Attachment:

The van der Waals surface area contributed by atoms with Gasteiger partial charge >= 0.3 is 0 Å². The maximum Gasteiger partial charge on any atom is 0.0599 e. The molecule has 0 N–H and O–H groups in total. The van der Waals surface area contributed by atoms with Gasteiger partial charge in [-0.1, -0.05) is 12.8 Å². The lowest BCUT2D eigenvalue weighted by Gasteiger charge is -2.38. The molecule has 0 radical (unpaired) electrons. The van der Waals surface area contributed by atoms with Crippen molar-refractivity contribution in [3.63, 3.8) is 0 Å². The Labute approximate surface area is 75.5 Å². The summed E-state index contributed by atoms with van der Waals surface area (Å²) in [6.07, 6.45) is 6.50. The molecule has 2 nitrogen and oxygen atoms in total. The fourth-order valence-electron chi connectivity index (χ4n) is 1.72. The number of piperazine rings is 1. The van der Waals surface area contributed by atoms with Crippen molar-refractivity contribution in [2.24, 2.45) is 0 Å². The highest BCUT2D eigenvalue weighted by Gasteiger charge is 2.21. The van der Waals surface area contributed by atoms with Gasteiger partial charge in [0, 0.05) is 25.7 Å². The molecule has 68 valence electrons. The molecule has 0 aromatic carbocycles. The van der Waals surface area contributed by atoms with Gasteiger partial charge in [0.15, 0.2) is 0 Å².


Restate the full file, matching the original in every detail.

The van der Waals surface area contributed by atoms with Gasteiger partial charge >= 0.3 is 0 Å². The maximum Gasteiger partial charge on any atom is 0.0599 e. The molecule has 0 N–H and O–H groups in total. The van der Waals surface area contributed by atoms with Gasteiger partial charge in [-0.1, -0.05) is 12.8 Å². The lowest BCUT2D eigenvalue weighted by Gasteiger charge is -2.38. The molecule has 0 radical (unpaired) electrons. The van der Waals surface area contributed by atoms with Crippen molar-refractivity contribution in [3.63, 3.8) is 0 Å². The Labute approximate surface area is 75.5 Å². The summed E-state index contributed by atoms with van der Waals surface area (Å²) in [6.07, 6.45) is 6.50. The molecule has 2 nitrogen and oxygen atoms in total. The fourth-order valence-electron chi connectivity index (χ4n) is 1.72. The number of piperazine rings is 1. The van der Waals surface area contributed by atoms with Crippen molar-refractivity contribution in [2.24, 2.45) is 0 Å². The highest BCUT2D eigenvalue weighted by Gasteiger charge is 2.21. The van der Waals surface area contributed by atoms with Gasteiger partial charge in [0, 0.05) is 25.7 Å². The molecule has 68 valence electrons. The molecule has 0 aromatic carbocycles. The van der Waals surface area contributed by atoms with Gasteiger partial charge in [0.15, 0.2) is 0 Å².